TWENTY FIVE per cent funding cuts will mean 33,844 jobs being destroyed in English colleges. This news comes just a week after an analysis of similar level cuts to universities revealed over 22,500 university jobs will go, bringing the total jobs to go in post-16 education in England to a staggering 56,344.
Sally Hunt, the UCU union leader called the scale of the cuts facing further and higher education ‘a staggering hammer blow to the country’.
She added that, ‘The staff who survive this cull will have far less time to spend with students and will have considerably heavier workloads to deal with.’ The UCU has also worked out that the massive funding cuts mean that ‘at least 170,000 applicants will miss out on a university place this year’.
Hunt called this situation ‘frightening’.
Nevertheless, this is all that British capitalism can afford. Last Thursday, the Lib Dem Business Secretary Cable outlined this prospect.
He said that students ‘almost certainly will have to pay more but that is, at best, only part of the answer. The truth is that we need to rethink the case for our universities from the beginning.’ British capitalism is going to have to start again.
There is very little place in Cable’s universities of tomorrow for the arts. He states: ‘the CBI estimates that by 2014 there will be unmet demand for 775,000 roles requiring higher level science, technology, engineering and maths (STEM). Around 60% of businesses expect problems recruiting staff with STEM skills over the next three years. . . It cannot be right that a student invests time and money in getting a university qualification which they believe will lead to a rewarding career, and state support to get it, only to find that it turns out to be a dead end.’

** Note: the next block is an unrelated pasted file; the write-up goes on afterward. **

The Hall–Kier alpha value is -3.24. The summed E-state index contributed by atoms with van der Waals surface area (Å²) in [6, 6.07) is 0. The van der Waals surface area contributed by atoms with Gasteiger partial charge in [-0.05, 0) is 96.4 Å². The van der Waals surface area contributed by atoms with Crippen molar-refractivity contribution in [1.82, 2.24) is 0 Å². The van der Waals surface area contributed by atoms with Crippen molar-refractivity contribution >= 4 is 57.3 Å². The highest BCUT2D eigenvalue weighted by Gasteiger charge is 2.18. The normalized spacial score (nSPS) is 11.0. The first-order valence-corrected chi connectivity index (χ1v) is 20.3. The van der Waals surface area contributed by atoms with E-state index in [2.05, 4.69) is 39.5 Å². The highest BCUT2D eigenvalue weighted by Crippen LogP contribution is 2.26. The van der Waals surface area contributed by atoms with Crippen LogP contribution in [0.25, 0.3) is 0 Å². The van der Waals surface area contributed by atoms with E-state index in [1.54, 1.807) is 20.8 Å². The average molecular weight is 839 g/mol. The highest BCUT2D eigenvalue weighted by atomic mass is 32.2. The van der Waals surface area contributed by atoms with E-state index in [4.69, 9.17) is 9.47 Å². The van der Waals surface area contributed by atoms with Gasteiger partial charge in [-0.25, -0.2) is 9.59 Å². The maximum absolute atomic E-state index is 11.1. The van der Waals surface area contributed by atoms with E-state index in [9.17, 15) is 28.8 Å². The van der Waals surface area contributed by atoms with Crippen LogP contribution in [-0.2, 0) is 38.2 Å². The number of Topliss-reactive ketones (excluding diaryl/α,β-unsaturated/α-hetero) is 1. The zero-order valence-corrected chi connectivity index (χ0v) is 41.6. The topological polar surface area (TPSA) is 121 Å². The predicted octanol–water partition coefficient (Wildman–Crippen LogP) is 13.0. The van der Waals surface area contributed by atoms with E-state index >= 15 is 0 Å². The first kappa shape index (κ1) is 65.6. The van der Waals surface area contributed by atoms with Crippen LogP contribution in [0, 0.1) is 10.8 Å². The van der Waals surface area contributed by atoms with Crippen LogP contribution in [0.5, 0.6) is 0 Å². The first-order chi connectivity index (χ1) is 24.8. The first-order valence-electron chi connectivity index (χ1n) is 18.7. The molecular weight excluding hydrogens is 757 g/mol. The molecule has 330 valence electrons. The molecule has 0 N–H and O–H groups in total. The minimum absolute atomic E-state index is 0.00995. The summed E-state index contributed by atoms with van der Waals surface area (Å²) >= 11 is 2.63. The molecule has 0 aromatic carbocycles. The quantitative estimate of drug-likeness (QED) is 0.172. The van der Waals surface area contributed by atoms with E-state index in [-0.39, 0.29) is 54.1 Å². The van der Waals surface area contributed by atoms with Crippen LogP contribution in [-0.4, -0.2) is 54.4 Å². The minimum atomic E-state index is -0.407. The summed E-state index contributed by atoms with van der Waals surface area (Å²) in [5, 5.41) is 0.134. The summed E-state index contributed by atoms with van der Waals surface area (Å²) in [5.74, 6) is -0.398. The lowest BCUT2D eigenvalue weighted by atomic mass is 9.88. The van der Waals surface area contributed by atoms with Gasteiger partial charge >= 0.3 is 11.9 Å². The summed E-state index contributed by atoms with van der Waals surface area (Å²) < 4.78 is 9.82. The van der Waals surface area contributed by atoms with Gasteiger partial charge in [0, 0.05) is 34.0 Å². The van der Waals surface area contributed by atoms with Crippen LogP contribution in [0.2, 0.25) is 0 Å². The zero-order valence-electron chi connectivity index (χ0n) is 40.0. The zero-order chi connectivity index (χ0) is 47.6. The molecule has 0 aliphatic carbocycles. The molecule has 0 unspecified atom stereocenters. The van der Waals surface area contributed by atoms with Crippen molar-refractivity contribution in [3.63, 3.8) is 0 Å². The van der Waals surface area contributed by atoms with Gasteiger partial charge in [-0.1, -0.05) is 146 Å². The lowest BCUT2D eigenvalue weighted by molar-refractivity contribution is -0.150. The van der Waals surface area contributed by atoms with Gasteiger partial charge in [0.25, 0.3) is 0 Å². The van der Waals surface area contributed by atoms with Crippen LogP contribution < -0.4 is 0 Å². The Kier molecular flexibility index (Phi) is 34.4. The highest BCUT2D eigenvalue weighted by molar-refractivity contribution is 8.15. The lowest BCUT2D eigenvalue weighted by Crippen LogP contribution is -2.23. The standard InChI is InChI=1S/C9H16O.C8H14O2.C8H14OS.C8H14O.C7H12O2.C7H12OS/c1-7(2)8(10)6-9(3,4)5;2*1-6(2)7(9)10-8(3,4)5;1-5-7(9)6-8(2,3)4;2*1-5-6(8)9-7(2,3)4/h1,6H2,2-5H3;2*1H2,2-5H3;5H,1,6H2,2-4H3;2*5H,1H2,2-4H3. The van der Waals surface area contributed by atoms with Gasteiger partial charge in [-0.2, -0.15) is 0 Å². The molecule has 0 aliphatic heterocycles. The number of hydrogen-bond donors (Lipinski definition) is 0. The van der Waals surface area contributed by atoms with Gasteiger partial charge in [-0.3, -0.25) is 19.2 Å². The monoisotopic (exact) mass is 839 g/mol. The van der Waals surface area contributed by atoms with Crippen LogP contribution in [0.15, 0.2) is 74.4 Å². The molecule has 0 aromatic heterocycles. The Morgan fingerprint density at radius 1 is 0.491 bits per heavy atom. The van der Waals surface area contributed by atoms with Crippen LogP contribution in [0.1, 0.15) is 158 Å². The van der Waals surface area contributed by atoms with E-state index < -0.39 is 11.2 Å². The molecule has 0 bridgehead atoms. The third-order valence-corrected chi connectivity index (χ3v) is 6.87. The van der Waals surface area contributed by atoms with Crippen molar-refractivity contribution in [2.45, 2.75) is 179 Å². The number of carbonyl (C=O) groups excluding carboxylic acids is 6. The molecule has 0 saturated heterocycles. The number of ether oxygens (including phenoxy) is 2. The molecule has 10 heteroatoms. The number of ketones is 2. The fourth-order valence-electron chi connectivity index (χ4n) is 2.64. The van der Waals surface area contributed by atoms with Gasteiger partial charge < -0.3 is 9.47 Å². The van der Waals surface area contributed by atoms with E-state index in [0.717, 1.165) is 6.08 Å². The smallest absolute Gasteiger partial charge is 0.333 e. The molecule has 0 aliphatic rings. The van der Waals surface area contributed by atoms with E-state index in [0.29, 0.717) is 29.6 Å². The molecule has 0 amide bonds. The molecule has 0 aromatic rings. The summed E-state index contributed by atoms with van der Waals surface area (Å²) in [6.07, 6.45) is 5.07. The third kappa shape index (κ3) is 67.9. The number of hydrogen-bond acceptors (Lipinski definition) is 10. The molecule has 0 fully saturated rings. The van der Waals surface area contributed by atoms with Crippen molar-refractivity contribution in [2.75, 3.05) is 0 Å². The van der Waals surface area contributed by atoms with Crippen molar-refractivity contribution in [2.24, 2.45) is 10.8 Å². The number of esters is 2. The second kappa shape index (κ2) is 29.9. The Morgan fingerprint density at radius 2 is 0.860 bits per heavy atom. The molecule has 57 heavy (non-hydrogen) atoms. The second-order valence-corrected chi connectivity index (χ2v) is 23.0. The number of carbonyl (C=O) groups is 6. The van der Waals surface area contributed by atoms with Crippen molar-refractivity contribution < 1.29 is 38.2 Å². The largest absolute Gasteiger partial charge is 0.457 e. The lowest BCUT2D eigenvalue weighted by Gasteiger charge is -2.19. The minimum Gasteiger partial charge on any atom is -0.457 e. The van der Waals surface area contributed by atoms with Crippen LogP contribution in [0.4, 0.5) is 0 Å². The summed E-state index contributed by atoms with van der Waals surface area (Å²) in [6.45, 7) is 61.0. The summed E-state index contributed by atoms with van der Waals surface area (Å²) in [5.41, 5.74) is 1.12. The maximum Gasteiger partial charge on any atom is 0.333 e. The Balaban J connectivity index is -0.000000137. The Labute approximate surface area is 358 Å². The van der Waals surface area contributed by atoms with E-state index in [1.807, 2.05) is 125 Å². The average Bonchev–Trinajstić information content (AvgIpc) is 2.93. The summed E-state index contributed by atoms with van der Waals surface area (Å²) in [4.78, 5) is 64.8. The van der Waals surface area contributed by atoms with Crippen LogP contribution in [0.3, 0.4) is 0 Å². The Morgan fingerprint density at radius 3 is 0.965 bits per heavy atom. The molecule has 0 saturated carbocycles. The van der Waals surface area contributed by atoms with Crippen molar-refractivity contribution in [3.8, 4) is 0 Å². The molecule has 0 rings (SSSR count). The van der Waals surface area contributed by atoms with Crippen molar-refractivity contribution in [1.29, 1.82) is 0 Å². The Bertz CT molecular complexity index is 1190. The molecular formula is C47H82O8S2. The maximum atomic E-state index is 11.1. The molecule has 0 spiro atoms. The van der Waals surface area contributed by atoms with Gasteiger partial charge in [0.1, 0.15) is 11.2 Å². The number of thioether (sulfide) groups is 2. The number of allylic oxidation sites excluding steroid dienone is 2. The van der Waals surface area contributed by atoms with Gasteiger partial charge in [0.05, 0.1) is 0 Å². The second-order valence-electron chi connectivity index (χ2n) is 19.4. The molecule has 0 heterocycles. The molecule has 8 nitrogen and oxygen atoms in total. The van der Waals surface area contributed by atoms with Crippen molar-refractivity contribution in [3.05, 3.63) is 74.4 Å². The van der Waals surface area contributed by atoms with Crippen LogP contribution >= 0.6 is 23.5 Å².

He adds: ‘The reality is we are going to have to develop a model in which the balance of funding for higher education in England combines less public support and more private investment from those who benefit most from it.’
Further: ‘I am interested in. . .variable graduate contributions tied to earnings. I have spoken to Lord Browne about this and he has assured me that he is looking at this issue as part of his review.’
He adds: ‘A larger graduate contribution. . .is only part of the solution and there will still be severe financial pressures in the next few years.’
There also has to be a cull in university numbers and a very severe dumbing down. Cable says: ‘The Labour Government set an ambition for 50% participation. Some of us have long questioned whether this was sensible as well as affordable.’
Cable’s solution is to end the dividing line between HE and FE, have two-year instead of three-year degree course, and many more part-time and learn-at-home or -at-work courses. He asked the question: ‘Towards part time rather than full time study?’ and answers it: ‘At the very least government should remove any bias in funding against these activities. At present there is a heavy bias towards traditional, full-time, three-year degrees for 18 year olds, rather than part-time or adult or FE learning.’
He asks: ‘how does the system deliver better outcomes with less state funding overall? . . .One approach is to allow the market to operate more freely.’
The universities are to be privatised, and courses and studies devised to suit the immediate interests of private employers. Cable explains: ‘But an expansion of providers doesn’t have to mean an expansion of degree-awarding bodies. . .Good quality higher education can be delivered by institutions that don’t themselves award the qualifications that their students take. Indeed, I can see real benefits for institutions that focus on providing excellent teaching, in linking themselves to established brands with global brands with global recognition when it comes to awarding degrees.’ We can look forward to the world-wide McDonald’s degree!